Words and music are inextricably linked for Ned Rorem. Time Magazine has called him "the world's best composer of art songs," yet his musical and literary ventures extend far beyond this specialized field. Rorem has composed three symphonies, four piano concertos and an array of other orchestral works, music for numerous combinations of chamber forces, six operas, choral works of every description, ballets and other music for the theater, and literally hundreds of songs and cycles. He is the author of thirteen books, including five volumes of diaries and collections of lectures and criticism.
Rorem was born in Richmond, Indiana on October 23, 1923. As a child he moved to Chicago with his family; by the age of ten his piano teacher had introduced him to Debussy and Ravel, an experience which "changed my life forever," according to the composer. At seventeen he entered the Music School of Northwestern University, two years later receiving a scholarship to the Curtis Institute in Philadelphia. He studied composition under Bernard Wagenaar at Juilliard, taking his B.A. in 1946 and his M.A. degree (along with the $1,000 George Gershwin Memorial Prize in composition) in 1948. In New York he worked as Virgil Thomson's copyist in return for $20 a week and orchestration lessons. He studied on fellowship at the Berkshire Music Center in Tanglewood in the summers of 1946 and 1947; in 1948 his song The Lordly Hudson was voted the best published song of that year by the Music Library Association.
In 1949 Rorem moved to France, and lived there until 1958. His years as a young composer among the leading figures of the artistic and social milieu of post-war Europe are absorbingly portrayed in The Paris Diary of Ned Rorem (Brazillier, 1966). He currently lives in New York City.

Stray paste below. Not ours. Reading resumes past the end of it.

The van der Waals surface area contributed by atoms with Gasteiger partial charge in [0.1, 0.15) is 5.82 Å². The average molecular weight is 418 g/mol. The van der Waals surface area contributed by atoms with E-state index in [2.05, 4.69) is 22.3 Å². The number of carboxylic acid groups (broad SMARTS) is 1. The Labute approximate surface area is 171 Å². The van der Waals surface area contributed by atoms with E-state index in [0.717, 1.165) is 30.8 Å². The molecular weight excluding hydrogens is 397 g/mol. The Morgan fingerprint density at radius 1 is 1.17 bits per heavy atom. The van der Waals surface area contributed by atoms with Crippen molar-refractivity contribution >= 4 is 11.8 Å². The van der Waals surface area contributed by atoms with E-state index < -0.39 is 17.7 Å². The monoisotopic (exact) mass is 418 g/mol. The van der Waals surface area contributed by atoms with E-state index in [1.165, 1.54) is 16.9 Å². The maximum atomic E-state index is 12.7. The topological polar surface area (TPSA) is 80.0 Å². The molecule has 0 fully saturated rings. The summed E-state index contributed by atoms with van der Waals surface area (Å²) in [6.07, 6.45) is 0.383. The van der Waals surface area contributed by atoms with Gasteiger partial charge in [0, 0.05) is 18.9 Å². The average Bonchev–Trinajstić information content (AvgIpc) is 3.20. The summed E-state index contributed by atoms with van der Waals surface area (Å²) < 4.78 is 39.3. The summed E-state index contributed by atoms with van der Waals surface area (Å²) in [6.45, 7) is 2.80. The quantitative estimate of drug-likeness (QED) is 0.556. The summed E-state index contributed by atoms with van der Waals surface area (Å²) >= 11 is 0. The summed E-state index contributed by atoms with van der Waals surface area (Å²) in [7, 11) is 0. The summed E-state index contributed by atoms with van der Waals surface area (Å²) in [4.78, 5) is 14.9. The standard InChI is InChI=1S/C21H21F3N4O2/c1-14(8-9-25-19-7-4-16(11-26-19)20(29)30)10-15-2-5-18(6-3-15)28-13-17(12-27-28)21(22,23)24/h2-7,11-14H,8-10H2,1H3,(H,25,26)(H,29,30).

Ned Rorem has been the recipient of a Fulbright Fellowship (1951), a Guggenheim Fellowship (1957), and an award from the National Institute of Arts and Letters (1968). He received the ASCAP-Deems Taylor Award in 1971 for his book Critical Affairs, A Composer's Journal, in 1975 for The Final Diary, and in 1992 for an article on American opera in Opera News. Among his many commissions for new works are those from the Ford Foundation (for Poems of Love and the Rain, 1962), the Lincoln Center Foundation (for Sun, 1965); the Koussevitzky Foundation (for Letters from Paris, 1966); the Atlanta Symphony (for the String Symphony, 1985); the Chicago Symphony (for Goodbye My Fancy, 1990); and from Carnegie Hall (for Spring Music, 1991). Among the distinguished conductors who have performed his music are Bernstein, Mitropoulos, Reiner, Ormandy, Steinberg, Stokowski, and Mehta; his suite Air Music won the 1976 Pulitzer Prize in music. The Atlanta Symphony recording of the String Symphony, Sunday Morning, and Eagles received a Grammy Award for Outstanding Orchestral Recording in 1989.
Celebrations of the composer's 70th-birthday year began in February 1993 with the premiere of his Piano Concerto for Left Hand and Orchestra, which attracted international attention and critical plaudits; André Previn led soloist Gary Graffman and the Symphony Orchestra of the Curtis Institute of Music in performances at the Academy of Music in Philadelphia and Carnegie Hall in New York. In the months surrounding the birthday itself, all-Rorem concerts took place in New York, San Francisco, Philadelphia, Minneapolis, and Buffalo, along with major performances throughout the U.S., spanning the full range of his repertoire. In January 1994 Kurt Masur conducted English hornist Thomas Stacy and the New York Philharmonic in the first performances of Rorem's Concerto for English Horn and Orchestra, commissioned by the orchestra in honor of its 150th anniversary season. Tour performances of the concerto have been scheduled by the Philharmonic for Leipzig, Dublin, Edinburgh, London (on the 1996 Proms), Copenhagen, and Lucerne.
Knowing When to Stop, Rorem's newest book, is an autobiographical memoir of the composer's first 28 years; issued by Simon and Schuster in fall 1994, it is now in its second printing and has come out in paperback. Rorem has said: "My music is a diary no less compromising than my prose. A diary nevertheless differs from a musical composition in that it depicts the moment, the writer's present mood which, were it inscribed an hour later, could emerge quite otherwise. I don't believe that composers notate their moods, they don't tell the music where to go -- it leads them....Why do I write music? Because I want to hear it -- it's simple as that. Others may have more talent, more sense of duty. But I compose just from necessity, and no one else is making what I need."